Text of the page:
ATL - Lockheed ?· “The best way to predict the future is to invent it ... (AFRL), ATL is using data…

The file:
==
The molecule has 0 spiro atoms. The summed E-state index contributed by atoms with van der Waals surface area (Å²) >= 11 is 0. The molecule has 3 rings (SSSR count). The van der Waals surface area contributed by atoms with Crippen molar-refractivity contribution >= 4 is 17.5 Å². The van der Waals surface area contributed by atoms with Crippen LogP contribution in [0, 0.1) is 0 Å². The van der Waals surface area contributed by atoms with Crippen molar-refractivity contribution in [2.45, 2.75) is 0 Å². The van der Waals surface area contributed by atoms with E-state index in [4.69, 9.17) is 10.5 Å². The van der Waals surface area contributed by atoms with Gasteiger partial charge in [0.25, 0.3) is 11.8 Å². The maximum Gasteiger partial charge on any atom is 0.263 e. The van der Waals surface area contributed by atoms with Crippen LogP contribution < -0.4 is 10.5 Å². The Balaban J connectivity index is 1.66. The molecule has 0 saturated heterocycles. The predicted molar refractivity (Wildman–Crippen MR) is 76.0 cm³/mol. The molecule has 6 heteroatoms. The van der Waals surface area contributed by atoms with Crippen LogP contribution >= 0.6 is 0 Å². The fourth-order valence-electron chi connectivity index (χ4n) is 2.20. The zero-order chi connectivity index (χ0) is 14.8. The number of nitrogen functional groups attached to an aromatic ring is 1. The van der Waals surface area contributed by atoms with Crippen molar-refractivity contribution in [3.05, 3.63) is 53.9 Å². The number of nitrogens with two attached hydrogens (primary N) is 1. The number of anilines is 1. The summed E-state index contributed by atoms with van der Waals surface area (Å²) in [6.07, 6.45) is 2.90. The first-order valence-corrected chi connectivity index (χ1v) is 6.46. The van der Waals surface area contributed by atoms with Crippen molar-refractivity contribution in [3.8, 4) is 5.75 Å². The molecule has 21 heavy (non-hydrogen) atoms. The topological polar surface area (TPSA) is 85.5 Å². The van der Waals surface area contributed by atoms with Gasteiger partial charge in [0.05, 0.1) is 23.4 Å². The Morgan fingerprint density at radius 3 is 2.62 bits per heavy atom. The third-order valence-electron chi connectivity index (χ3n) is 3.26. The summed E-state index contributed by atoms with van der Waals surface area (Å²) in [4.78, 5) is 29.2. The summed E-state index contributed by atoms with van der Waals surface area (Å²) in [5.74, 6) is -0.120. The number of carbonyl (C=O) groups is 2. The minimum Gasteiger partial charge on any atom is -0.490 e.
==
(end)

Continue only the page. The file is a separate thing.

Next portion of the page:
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<ul><li><p>ATLAdvanced Technology Laboratories</p><p>1 Leaders of Change</p><p>3 Introducing ATL</p><p>5 Year in Review 2012</p><p>9 A Path Forward 2013 to 2014</p><p>11 Research Vision</p><p>15 ATL Organization </p><p>17 Business Model Performance &amp; Vision</p></li><li><p>The best way to predict the future is to invent it - Alan Kay</p><p>Welcome to the Advanced Technology Laboratories (ATL) annual performance and vision report. Each year, we craft this document to reflect on ATLs recent accomplishments and illuminate our path forward. Specifically, this report was designed to share our technology developments, program execution, and successful transition stories.</p><p>Scott FouseDirector, Lockheed Martin Advanced Technology Laboratories</p><p>1 2</p><p>My primary goal is to create disruptive innovation for Lockheed Martin and our nation. We foster collaboration with universities, government agencies and within Lockheed Martin Corporation to deliver real technology-driven change. Its these relationships, built by our researchers and scientists, that are crucial to success. </p><p>Inside you will find a top-level review of 2012, a preview of our strategic thrust areas, and an outline of our plans for this year. I hope this report gives you more in-depth knowledge about the work and direction of our business. </p><p>LEADERS OF CHANGE</p></li><li><p>Introducing ATLLockheed Martin Advanced Technology Laboratories (ATL) is chartered with creating generation-after-next technology to help Lockheed Martin maintain technology dominance. As a group of applied research laboratories, ATL looks beyond current requirements to envision future capabilities and needs, exploring technology in cyber, materials, robotics, informatics, spectrum systems and others. Our researchers work closely with customers to create and shape opportunities and are skilled in applying emerging research to evolving programs. Our agile business structure is designed to swiftly respond to urgent needs. </p><p>Our primary partners include the Defense Advanced Research Projects Agency (DARPA), government service laboratories, and other Lockheed Martin companies. ATL also maintains research relationships with key universities, industry partners and thought leaders. Headquartered in Cherry Hill, N.J., we operate four distributed offices in Arlington, Va., Eagan, Minn., Kennesaw, Ga., and Westlake Village, Calif.</p><p>Outside the laboratory, we bring technology to bear with early adopters in the armed services. These field tests and demonstrations validate new approaches and allow our researchers to incorporate user feedback an invaluable source of input.</p><p>Leaders of ChangeWe Are</p><p>The nature of progress is change. Each new technology allows us to do tasks better or differently, or delivers new capabilities that change the way we live and work. Since 1929, ATL has been a Leader of Change creating or extending technologies in many fields. In the 1930s and 1940s, we led the development of motion picture sound and projection technology changing how audiences enjoyed movies (and earning an Academy Award citation in the process). In the 1950s, we led color television development, changing viewers television experience. In the 1960s, ATL engineers pioneered computer-aided design, enabling the development of integrated circuits and shrinking transistors to microchips. This legacy of being the Leaders of Change continues today as we explore new ways of doing everything from flying a single rotor helicopter, to developing conformal batteries using nano-technology, to detecting a warfighters traumatic brain injury using a smartphone.</p><p>There are two key objectives for ATLs business. The first is creating new business for Lockheed Martin, which we accomplish through our second objective externally focused Contract Research and Development (CRAD) business. CRAD leverages external research and development funding and relationships with the Department of Defense Research, Development, Test and Engineering community; military; small businesses; and universities to develop revolutionary capabilities, disruptive technologies and, ultimately, enabling new opportunities for Lockheed Martin to continue to contribute to national security.</p><p>3 4</p></li><li><p>Year In Review</p><p>The list of 2012 successes is long. From disruptive concepts to successful transitions, from field testing to theater delivery, ATL employees are shaping the future by creating meaningful change. In these challenging times, ATL employees have stepped up with ideas to solve customer challenges. </p><p>Its this type of thinking that will move ATL forward. Here is a review of some of our many successes in 2012.</p><p>2012Forecasting the Future Initially a DARPA-sponsored program, Worldwide Integrated Crisis Early Warning (W-ICEWS) has transitioned to the Office of Naval Research (ONR) and analyzes public data to predict potential nation-state unrest. Using open news, social media, and structured sources, W-ICEWS monitors key events and trends around the world. ATLs key innovation is a mixed-methods modeling approach that combines statistical and agent-based models that outperform any individual model. ATL also developed multiple analytic views of the underlying data to provide unique insights to operational users. Lockheed Martin Information Systems and Global Solutions provided sentiment analysis and social media monitoring capabilities.</p><p>5</p><p>Enabling Autonomous Flight As part of the Lockheed Martin Mission Systems and Training (MST) Autonomous Aerial Cargo Utility Systems (AACUS) team, ATL is exploring advanced autonomous capabilities for resupply and casualty evacuation by an unmanned air vehicle under adverse conditions. The team, which will demonstrate its work aboard both K-MAX and Blackhawk helicopters, is creating technology to autonomously avoid obstacles while finding and landing at an unprepared landing site in dynamic conditions.</p><p>Preparing an Intelligent BattlespaceWorking with the Air Force Research Laboratory (AFRL), ATL is using data fusion technologies to develop and evaluate a prototype tool called MyIPB Toolkit, designed to drastically reduce the time needed for Intelligence Preparation of the Battlespace. This process defines the battlespace, describes its potential effects, evaluates threats, and predicts courses of action that the enemy may use.</p><p>6</p><p>Collaborating with Humanoid RobotsATL was one of 11 software teams awarded a contract as part of the DARPA Robotics Challenge program. Our approach introduces a revolutionary solution for first responders to collaborate with humanoid robots. One application could be robots that enter a damaged nuclear power station and physically intervene with plant infrastructure to mitigate the disaster.</p><p>Rapid Counter of Wireless Communication ThreatsATL was awarded a Phase II contract for DARPAs Behavioral Learning for Adaptive Electronic Warfare program. The program is developing a technology to rapidly counter adaptive wireless communication threats on the battlefield. Phase II will develop a proof of concept using real radio-frequency data as compared to modeled data.</p><p>Understanding, Influencing, and Exploiting NetworksDARPAs Graph Understanding and Analysis for Rapid Detection (GUARD DOG) program is a system of scalable algorithms and visualizations that provide a capability to understand, influence, and exploit friendly, neutral, and hostile human networks. GUARD DOG ingests data from disparate sources, detects links among and between datasets, and persists a unified network view consisting of tens of millions of nodes. ATL successfully installed GUARD DOG at various customer sites to enable it to be evaluated for additional transition.</p></li><li><p>Brian KettlerBrian Kettler has spent the last few years developing the Worldwide Integrated Crisis Early Warning System (W-ICEWS). Initially a DARPA-sponsored program, W-ICEWS has moved to the Office of Naval Research (ONR) and analyzes public data to predict potential nation-state unrest. Using open news feeds and other sources, W-ICEWS monitors key events and trends around the world. ATLs key innovation is a mixed methods modeling approach that combines statistical and agent-based models to outperform any individual model. W-ICEWS has transitioned into operational use by the Department of Defense, Intelligence Community, and other agencies.</p><p>David RosenbluthDavid Rosenbluth led an initiative to construct integrated, computational, cognitive neuroscience models of human sensemaking, a basic human cognitive ability. The Integrated Cognitive-Neuroscience Architectures for Understanding Sensemaking (ICArUS) program was sponsored by the Intelligence Advanced Research Projects Agency (IARPA). ICArUS models will help the intelligence community better predict human-related strengths and failure modes in the intelligence analysis process, and they will point to new strategies for enhancing analytic tools and methods. ATL supported Lockheed Martin Information Systems &amp; Global Solutions by leading the Spiking Neuron development team and supporting the neurally inspired development team. The Spiking Neuron team built a framework to facilitate the rapid development of spiking neuron models and integrated spiking neuron models developed by several university partners.</p><p>Providing Tactical Situational Awareness ATL is working with the U.S. Joint Improvised Explosive Device Defeat Organization to provide tactical direction-finding, geolocation, and radio-frequency situational awareness. </p><p>Exploit and Cross-Cue Multi-intelligence SourcesUnder DARPAs Insight program, ATL is working to address the inability of intelligence, surveillance, and reconnaissance systems to automatically exploit and cross-cue multi-intelligence sources. ATL is combining expertise, experience and previous successes in resource allocation, agile quality of service, case-based learning, distributed data, and heterogeneous representations.</p><p>Year In Review contd 2012</p><p>Full List of ATL Fellows Greg Barnett Fellow </p><p>Brian Dennis Fellow</p><p>Carl Hein Fellow</p><p>Steve Jameson Fellow</p><p>Brian Kettler Fellow</p><p>Henry Mendenhall Senior Fellow</p><p>Andy Muckelbauer Fellow</p><p>David Rosenbluth Fellow</p><p>ATL supports a Research CultureATL is a research culture. We respond to customers challenges by listening to their fundamental needs and determine what the customer is trying to accomplish. The creative insights of our engineers and scientists develop and deliver solutions that routinely exceed our customers expectations. The Lockheed Martin Fellows program was established to recognize and encourage the highest levels of accomplishment by technologists and researchers. The Corporation has a total of 343 active Fellows, eight of whom reside at ATL. </p><p>7 8</p></li><li><p>A Path Forward</p><p>2013-2014</p><p>9</p><p>Advanced Concepts Focused on information operations and </p><p>cyber warfare domains. </p><p> Emphasis on operational prototypes; automated, large-scale test and evaluation; and quick-reaction capabilities and operational support.</p><p>ATL Laboratories5</p><p>Applied Sciences From atoms to advanced aircraft, multi-scale </p><p>modeling of advanced materials for structures and sensors to predict and analyze performance.</p><p> Building on deep materials base, we are extending into new manufacturing technologies to enable high manufacturing efficiency at low volumes.</p><p> Analyzes and migrates multi-core computing performance that enables applications in advanced computing systems for existing and future military assets.</p><p>Informatics Leader in using computational social science </p><p>as Social Radar.</p><p> Ensures robustness and agility in the availability of information and services necessary for successful Command, Control, Communications, Computers, Intelligence, Surveillance and Reconnaissance in the modern battlespace.</p><p> Finds ways of extracting hidden content and structure from data.</p><p> Develops technologies to effectively collect and deliver information to and from users.</p><p>Intelligent Robotics Creating core autonomy technology to enable </p><p>understanding, reasoning and manipulation of a robots physical environment.</p><p> Develops technology that combines the strengths of both human and robot, enabling cooperative activities not achievable with humans or robots alone.</p><p> Constructs platform-independent autonomy to enable understanding, reasoning about, and interaction with a robots physical environment.</p><p>Spectrum Systems Focused on efficient spectrum technologies to monitor, manage, </p><p>exploit and deny this valuable resource.</p><p> Develops a spectrum fabric between collectors, radios and jammers supporting dynamic operations in a contested spectrum environment to enable operations in an integrated spectrum battlespace.</p><p> Works dynamically with users to provide real-time solutions and anticipate their spectrum needs, leveraging real time sensing, networking, and modeling and simulations.</p><p> Develops unique capabilities for radio frequency, acoustic and photonic systems from the hardware level up to the enterprise-level to integrate all the spectrum stake holders in a cohesive operation supported by a spectrum common operating picture.</p><p>10</p></li><li><p>Electro-Magnetic Spectrum DominanceOn the modern battlefield, the primary medium for command and control of forces is via wireless communication through the electromagnetic (EM) spectrum. Both blue and red forces share the medium, so U.S. dominance of the spectrum is imperative. From our recent ground-based engagements in Afghanistan and Iraq, a vital need is emerging: our enemies have learned how to adapt inexpensive, commercially-available wireless devices to communicate, and to coordinate and control attacks, while hiding within the dense forest of civilian wireless infrastructure. To prevail in future conflict, we are partnered with Lockheed Martin Mission Systems and Training (MST) to deploy new electronic warfare (EW) systems to contest this new battlespace with as little collateral damage as possible.</p><p>We have three primary focus areas: </p><p>1. Organic EW: This effort brings tactical EW and radio-frequency situational awareness to the squad and platoon level. We are working on organic, service-based effects to gain decisive advantage in close quarters operations. </p><p>2. Advanced Algorithms: We are enabling EW capabilities to evolve to meet an increasingly adaptive and innovative threat set operating across a wide range of domains. </p><p>3. Electromagnetic Battle Management: Our vision is to provide military commanders and spectrum stakeholders, including Electronic Warfare Officers, a means to manage, control, and synergize EW effects within the battlespace, so that we can simultaneously inhibit enemy communications, while enhancing our own command and control. Architectural concepts are necessary to mine disparate data sources and use heterogeneous sensors to achieve a common view of the EW battlespace across spectrum stakeholders.</p><p>Integrated Computational Materials Engineering (ICME)Materials innovations have been at the core of the vast majority of major disruptive technologies since the start of the industrial revolution. Modern transportation, electronics, space exploration,...</p></li></ul>